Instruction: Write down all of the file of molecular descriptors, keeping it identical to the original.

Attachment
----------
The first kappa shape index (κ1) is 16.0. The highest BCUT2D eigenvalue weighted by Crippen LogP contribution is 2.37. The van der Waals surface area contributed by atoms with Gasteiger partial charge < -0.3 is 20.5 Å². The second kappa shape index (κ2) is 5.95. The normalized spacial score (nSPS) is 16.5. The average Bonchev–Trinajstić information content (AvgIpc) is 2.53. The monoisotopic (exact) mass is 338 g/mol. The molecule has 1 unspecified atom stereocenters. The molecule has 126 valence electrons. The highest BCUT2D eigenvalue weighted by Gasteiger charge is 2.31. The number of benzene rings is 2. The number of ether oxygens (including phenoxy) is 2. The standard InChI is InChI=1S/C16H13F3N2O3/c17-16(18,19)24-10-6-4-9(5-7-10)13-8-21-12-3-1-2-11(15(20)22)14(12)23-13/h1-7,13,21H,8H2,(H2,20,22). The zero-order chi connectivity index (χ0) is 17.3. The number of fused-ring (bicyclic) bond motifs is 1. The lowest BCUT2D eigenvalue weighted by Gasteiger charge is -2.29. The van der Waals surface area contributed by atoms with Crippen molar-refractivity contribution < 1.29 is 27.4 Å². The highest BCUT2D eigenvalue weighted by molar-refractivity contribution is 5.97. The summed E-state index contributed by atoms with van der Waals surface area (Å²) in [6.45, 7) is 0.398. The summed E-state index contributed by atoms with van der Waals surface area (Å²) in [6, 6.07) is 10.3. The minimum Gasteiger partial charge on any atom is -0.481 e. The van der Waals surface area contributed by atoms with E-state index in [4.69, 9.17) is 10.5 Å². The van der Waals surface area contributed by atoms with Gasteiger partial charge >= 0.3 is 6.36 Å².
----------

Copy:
The first kappa shape index (κ1) is 16.0. The highest BCUT2D eigenvalue weighted by Crippen LogP contribution is 2.37. The van der Waals surface area contributed by atoms with Gasteiger partial charge < -0.3 is 20.5 Å². The second kappa shape index (κ2) is 5.95. The normalized spacial score (nSPS) is 16.5. The average Bonchev–Trinajstić information content (AvgIpc) is 2.53. The monoisotopic (exact) mass is 338 g/mol. The molecule has 1 unspecified atom stereocenters. The molecule has 126 valence electrons. The highest BCUT2D eigenvalue weighted by Gasteiger charge is 2.31. The number of benzene rings is 2. The number of ether oxygens (including phenoxy) is 2. The standard InChI is InChI=1S/C16H13F3N2O3/c17-16(18,19)24-10-6-4-9(5-7-10)13-8-21-12-3-1-2-11(15(20)22)14(12)23-13/h1-7,13,21H,8H2,(H2,20,22). The zero-order chi connectivity index (χ0) is 17.3. The number of fused-ring (bicyclic) bond motifs is 1. The lowest BCUT2D eigenvalue weighted by Gasteiger charge is -2.29. The van der Waals surface area contributed by atoms with Crippen molar-refractivity contribution < 1.29 is 27.4 Å². The highest BCUT2D eigenvalue weighted by molar-refractivity contribution is 5.97. The summed E-state index contributed by atoms with van der Waals surface area (Å²) in [6.45, 7) is 0.398. The summed E-state index contributed by atoms with van der Waals surface area (Å²) in [6, 6.07) is 10.3. The minimum Gasteiger partial charge on any atom is -0.481 e. The van der Waals surface area contributed by atoms with E-state index in [4.69, 9.17) is 10.5 Å². The van der Waals surface area contributed by atoms with Gasteiger partial charge >= 0.3 is 6.36 Å².